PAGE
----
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Long-term water solutions sought

New or rebuilt dams, groundwater conversions among possibilities

Dave Wilkins Capital Press February 22, 2008

Idaho officials are willing to look at just about anything that might solve the state's long-term water problems.

Possible solutions include building new dams, raising the height of existing dams or even converting a groundwater-based irrigation project to surface water usage.

Idaho Department of Water Resources Director Dave Tuthill said last month that it may be possible to rebuild Teton Dam or raise the height of Minidoka Dam, which would boost the water storage capacity at Lake Walcott.

Other possibilities include building new dams on the Boise or Weiser rivers in Western Idaho, Tuthill said at an irrigation meeting in Burley.

It isn't yet known whether any of those projects are feasible, but the state should at least study the possibilities, he said.

"It's time right now to look at some surface water storage," Tuthill said.

The Idaho Water Resources Board also put out a request late last year for proposals for a preliminary engineering study to convert a portion of the A&B Irrigation District from a groundwater project to a surface water project.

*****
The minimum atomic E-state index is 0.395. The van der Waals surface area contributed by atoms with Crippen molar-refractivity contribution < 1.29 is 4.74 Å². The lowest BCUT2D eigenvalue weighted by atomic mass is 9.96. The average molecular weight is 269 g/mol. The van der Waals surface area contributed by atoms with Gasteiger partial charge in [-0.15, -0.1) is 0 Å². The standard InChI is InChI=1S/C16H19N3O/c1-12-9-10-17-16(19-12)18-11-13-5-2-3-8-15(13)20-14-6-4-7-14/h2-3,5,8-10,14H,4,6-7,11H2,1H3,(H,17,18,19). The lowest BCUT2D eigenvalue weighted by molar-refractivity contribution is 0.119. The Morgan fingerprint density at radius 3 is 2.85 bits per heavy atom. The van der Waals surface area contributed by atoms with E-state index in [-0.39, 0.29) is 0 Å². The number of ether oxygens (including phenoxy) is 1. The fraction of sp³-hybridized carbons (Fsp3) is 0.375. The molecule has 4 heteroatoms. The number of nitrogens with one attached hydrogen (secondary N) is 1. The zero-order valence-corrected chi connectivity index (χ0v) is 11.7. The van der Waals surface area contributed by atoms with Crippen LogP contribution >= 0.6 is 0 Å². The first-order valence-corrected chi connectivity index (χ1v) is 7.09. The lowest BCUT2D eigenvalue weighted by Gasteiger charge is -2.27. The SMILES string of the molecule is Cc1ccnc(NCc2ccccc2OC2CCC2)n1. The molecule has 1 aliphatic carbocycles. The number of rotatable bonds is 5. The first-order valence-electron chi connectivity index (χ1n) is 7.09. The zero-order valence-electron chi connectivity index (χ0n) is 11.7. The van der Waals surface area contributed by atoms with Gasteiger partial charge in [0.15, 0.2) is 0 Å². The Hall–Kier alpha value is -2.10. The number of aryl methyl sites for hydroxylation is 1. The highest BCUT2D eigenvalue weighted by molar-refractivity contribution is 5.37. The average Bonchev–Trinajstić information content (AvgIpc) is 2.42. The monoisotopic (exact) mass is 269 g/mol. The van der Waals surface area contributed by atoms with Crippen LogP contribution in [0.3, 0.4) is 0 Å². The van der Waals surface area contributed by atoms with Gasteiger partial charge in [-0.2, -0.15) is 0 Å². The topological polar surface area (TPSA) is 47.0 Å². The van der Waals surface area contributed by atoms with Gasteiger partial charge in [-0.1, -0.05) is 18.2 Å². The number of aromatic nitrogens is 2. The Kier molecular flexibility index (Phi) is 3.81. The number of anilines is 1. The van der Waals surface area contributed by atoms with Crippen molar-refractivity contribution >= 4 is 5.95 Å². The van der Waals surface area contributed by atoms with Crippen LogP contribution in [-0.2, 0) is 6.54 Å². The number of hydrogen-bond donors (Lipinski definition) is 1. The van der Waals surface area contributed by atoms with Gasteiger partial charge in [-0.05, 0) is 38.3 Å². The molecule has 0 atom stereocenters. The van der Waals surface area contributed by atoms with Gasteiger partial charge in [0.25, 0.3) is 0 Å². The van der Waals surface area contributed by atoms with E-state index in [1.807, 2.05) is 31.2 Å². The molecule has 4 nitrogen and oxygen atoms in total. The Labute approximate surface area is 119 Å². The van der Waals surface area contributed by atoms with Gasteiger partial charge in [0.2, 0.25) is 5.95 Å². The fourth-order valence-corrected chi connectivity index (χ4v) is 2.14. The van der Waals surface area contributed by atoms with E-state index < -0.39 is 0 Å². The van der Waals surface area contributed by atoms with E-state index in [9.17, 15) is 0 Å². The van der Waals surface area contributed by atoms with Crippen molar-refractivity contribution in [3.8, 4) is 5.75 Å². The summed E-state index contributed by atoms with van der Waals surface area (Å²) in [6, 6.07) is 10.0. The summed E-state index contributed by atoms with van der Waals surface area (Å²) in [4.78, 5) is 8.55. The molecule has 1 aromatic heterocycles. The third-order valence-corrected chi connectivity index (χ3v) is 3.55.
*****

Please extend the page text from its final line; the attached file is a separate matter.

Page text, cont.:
The board is now in the process of reviewing those proposals.

The A&B Irrigation District isn't opposed to a conversion project, but the district has lots of questions, manager Dan Temple said.

A&B's board of directors expressed some of its concerns in a letter to the state water board earlier this week.

"There are a lot of unanswered questions," Temple said. "The (A&B) board feels that those questions need to be answered before they can get behind this 100 percent."

The A&B district delivers irrigation water to about 82,000 acres of farmland in the eastern part of the Magic Valley.

The smaller unit A draws water from a 6,000-horsepower pumping plant on the Snake River. The larger unit B draws water from the Eastern Snake Plain Aquifer via nearly 180 deep wells.

Converting the A&B district to an all-surface water project would have a positive effect on the ESPA budget by reducing groundwater withdrawals, state water officials said in their request for proposals.

The A&B board isn't in disagreement over the idea, but there are a lot of issues to be worked out, Temple said.

"If a conversion is to take place, the main concern is where is that water supply going to come from?" Temple said.

Beyond that, there are a host of other questions that would have to be dealt with, he said. For instance, who would pay for the project, and how would rights-of-way be secured for a delivery system?

"We're definitely not opposed to it because it would be a great deal, but we would like to have some of those questions answered," Temple said.

Staff writer Dave Wilkins is based in Twin Falls, Idaho. E-mail:
dwilkins@capitalpress.com.
 
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